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county. so if you are an elderly person, which is the population that is for the most part taking advantage of mail-in voting you need to remember which identification number, social security number you provided, maybe 50, 60 years ago when you first registered -- >> oh, wow. >> reporter: and the placement for that information is ridden and you that flap here in very small print. so if you fill out your ballot and slide it into this envelope and forget to fill out what you see right here and then you close it, seal it and think you are all set, your ballot will get rejected. the application process ended this past friday and we are now just a little less than a week -- or a little more than a week away from the march 1st election. there are a lot of folks who of no idea if their vote counted and are nervous to figure out how to potentially vote in person. i actually have a clip from my conversation with the election administrator there who really spells this out well, alex. >> let's listen. yeah. >> any one error on this,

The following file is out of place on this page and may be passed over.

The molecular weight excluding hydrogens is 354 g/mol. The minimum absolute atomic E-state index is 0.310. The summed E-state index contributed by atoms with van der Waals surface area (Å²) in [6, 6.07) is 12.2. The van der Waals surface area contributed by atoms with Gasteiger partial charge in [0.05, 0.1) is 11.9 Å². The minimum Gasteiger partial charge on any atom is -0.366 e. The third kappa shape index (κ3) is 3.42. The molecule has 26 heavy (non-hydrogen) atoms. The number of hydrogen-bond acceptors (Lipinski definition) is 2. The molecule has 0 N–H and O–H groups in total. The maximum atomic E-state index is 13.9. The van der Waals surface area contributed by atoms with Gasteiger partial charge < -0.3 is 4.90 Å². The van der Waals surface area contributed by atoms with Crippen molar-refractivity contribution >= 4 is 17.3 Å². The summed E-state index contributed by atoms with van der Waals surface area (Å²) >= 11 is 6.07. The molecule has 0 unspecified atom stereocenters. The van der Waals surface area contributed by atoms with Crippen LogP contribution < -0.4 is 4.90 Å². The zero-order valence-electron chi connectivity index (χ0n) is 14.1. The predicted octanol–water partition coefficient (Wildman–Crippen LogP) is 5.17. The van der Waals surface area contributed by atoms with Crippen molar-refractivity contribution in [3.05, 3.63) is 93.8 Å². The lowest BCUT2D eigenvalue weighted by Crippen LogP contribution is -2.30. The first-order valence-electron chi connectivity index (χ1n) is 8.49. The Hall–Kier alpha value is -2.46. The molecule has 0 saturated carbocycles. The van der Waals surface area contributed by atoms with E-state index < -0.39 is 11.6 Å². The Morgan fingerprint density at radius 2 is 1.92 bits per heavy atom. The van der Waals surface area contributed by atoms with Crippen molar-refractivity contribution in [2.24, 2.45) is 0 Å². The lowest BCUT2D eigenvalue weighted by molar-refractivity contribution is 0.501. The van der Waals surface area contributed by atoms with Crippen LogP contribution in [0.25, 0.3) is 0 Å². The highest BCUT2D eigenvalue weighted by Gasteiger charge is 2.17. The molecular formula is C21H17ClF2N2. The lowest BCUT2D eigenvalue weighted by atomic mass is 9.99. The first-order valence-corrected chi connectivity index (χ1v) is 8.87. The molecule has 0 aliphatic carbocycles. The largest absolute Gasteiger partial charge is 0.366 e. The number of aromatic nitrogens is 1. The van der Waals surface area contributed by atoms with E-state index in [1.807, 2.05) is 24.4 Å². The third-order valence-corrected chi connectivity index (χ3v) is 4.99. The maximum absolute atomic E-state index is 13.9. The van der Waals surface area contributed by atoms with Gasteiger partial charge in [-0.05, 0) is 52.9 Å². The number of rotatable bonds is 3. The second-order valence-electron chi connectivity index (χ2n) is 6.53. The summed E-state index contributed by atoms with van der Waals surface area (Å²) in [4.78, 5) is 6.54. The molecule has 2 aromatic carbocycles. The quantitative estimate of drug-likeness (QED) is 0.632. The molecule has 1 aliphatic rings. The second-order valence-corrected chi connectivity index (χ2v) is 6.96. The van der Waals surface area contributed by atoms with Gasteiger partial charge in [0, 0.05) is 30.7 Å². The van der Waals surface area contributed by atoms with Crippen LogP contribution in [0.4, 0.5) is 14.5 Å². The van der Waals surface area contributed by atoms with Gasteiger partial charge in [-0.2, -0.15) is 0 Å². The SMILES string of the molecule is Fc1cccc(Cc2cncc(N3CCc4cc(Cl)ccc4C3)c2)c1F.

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whether it's accidentally not checking off that you're over 65 and that's why you need a mail ballot, whether it's not checking off which primary you'd like to vote in, forgetting a signature because it's all the way down at the bottom, it's putting your assistant's name but not their address, any one of these sets you back to the beginning and that's just the application. then you have the mailed ballot. >> wow. okay. so if people have sent this in but the process now you say ended on friday. is there any way to know if your ballot is going to be discarded and any way to rectify it so that you could still do a mail-in ballot process? >> reporter: well, harris county is the most populous county in texas and they have the most well-resourced election team. in that community specifically they have a whole team of volunteers and employees dedicated to calling voters who are getting rejected and telling them either please mail another version back to us asap or